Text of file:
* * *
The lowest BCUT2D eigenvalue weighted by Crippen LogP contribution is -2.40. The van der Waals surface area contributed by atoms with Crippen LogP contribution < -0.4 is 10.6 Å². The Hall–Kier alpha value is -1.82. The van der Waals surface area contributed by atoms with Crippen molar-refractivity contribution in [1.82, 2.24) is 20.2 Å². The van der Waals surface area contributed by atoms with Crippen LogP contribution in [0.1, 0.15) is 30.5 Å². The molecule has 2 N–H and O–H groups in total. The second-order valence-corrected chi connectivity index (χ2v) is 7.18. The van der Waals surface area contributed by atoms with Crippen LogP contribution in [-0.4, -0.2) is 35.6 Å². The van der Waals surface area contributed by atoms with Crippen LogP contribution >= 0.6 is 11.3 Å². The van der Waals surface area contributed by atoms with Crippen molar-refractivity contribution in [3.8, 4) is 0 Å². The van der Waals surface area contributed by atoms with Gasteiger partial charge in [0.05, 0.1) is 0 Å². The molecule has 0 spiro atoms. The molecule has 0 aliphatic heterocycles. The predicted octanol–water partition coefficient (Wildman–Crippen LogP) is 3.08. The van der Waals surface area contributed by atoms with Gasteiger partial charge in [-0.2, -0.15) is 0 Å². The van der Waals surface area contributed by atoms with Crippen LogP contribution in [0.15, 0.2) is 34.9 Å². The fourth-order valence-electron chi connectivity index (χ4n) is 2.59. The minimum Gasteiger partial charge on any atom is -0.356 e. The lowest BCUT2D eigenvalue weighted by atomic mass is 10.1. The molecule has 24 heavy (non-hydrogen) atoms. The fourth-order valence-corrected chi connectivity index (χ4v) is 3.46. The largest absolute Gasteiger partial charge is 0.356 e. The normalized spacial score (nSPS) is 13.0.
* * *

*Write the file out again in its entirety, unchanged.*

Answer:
The lowest BCUT2D eigenvalue weighted by Crippen LogP contribution is -2.40. The van der Waals surface area contributed by atoms with Crippen LogP contribution < -0.4 is 10.6 Å². The Hall–Kier alpha value is -1.82. The van der Waals surface area contributed by atoms with Crippen molar-refractivity contribution in [1.82, 2.24) is 20.2 Å². The van der Waals surface area contributed by atoms with Crippen LogP contribution in [0.1, 0.15) is 30.5 Å². The molecule has 2 N–H and O–H groups in total. The second-order valence-corrected chi connectivity index (χ2v) is 7.18. The van der Waals surface area contributed by atoms with Crippen LogP contribution in [-0.4, -0.2) is 35.6 Å². The van der Waals surface area contributed by atoms with Crippen LogP contribution >= 0.6 is 11.3 Å². The van der Waals surface area contributed by atoms with Crippen molar-refractivity contribution in [3.8, 4) is 0 Å². The van der Waals surface area contributed by atoms with Gasteiger partial charge in [0.05, 0.1) is 0 Å². The molecule has 0 spiro atoms. The molecule has 0 aliphatic heterocycles. The predicted octanol–water partition coefficient (Wildman–Crippen LogP) is 3.08. The van der Waals surface area contributed by atoms with Gasteiger partial charge in [-0.2, -0.15) is 0 Å². The van der Waals surface area contributed by atoms with Crippen LogP contribution in [0.15, 0.2) is 34.9 Å². The fourth-order valence-electron chi connectivity index (χ4n) is 2.59. The minimum Gasteiger partial charge on any atom is -0.356 e. The lowest BCUT2D eigenvalue weighted by atomic mass is 10.1. The molecule has 24 heavy (non-hydrogen) atoms. The fourth-order valence-corrected chi connectivity index (χ4v) is 3.46. The largest absolute Gasteiger partial charge is 0.356 e. The normalized spacial score (nSPS) is 13.0.